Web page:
“Scientifically proven” is an oxymoron.

There are no 100% true facts; there’s always an alternative possibility. There’s a factor of uncertainty that comes with all knowledge, even if it’s a very small component, and it’s that possibility that keeps scientists forever questioning an exploring. Instead of knowing something to be true, scientists and experts often refer to a very high level of probability. Uncertainty means that there is always a propensity to continue exploring, researching, experimenting and expanding our knowledge. We can learn a lot from these analytical principles, and apply it to our own lives. Just as social norms have grown past old “scientifically proven” facts –the world is flat, or the sun revolves around the earth – other social norms will in time, also be disproven. It’s not easy to differ in opinion from what’s common thought, but it’s important to continue to question the norm. It’s also very important to question what we are told if it doesn’t seem right to us, even if the so-called facts come from an authoritative figure. We need to challenge the status quo to progress, and sometimes to protect what’s important to us. Common thought often supports powerful groups with self-serving interests, cloaked as best for everyone. Dig deeper to find the probability level and trueness of so-called facts and explore alternative possibilities.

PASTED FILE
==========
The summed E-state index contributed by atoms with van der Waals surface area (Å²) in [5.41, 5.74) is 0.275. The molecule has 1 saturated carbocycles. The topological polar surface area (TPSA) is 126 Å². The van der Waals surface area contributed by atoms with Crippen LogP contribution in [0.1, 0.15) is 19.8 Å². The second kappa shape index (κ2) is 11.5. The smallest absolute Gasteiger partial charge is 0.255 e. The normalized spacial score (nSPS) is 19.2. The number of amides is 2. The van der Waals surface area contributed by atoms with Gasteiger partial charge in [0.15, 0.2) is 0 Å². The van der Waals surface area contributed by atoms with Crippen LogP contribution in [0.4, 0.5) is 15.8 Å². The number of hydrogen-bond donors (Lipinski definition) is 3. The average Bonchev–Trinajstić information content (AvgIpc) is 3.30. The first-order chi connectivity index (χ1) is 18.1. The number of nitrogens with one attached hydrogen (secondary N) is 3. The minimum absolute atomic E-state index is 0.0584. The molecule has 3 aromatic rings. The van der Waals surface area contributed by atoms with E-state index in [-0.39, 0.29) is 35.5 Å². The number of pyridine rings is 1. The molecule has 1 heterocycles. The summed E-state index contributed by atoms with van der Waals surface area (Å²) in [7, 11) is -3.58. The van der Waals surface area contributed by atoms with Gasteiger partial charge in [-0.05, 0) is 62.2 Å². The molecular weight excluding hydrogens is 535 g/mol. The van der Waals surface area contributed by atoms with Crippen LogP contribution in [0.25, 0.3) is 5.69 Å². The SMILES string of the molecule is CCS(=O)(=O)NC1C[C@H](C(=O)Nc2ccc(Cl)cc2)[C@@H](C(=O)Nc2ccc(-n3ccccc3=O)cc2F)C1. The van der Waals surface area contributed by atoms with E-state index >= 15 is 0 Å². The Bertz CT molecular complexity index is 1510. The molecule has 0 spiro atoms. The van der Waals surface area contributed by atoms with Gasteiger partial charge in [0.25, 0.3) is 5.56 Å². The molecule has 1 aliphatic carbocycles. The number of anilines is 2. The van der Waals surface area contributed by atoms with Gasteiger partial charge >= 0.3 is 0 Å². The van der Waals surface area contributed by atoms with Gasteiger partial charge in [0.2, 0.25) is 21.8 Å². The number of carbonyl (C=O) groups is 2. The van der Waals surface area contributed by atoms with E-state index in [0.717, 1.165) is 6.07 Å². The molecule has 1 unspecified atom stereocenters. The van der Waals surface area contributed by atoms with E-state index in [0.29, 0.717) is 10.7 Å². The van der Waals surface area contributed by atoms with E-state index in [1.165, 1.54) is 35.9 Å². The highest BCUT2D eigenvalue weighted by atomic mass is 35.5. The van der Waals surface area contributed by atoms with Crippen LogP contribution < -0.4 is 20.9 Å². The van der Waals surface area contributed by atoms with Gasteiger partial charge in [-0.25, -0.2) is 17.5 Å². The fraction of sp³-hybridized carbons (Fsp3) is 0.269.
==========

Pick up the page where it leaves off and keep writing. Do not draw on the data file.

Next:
Take action: Don’t believe everything you hear, question the motives of the source of the information, and find out if there’s another point of view. Think for yourself, make your own decisions, and be like a child, continually asking, “Why?”.

Inspired by John Brockman, Khristine Huambo, and John Allen Nelson’s book, This Will Make You Smarter: New Scientific Concepts to Improve Your Thinking

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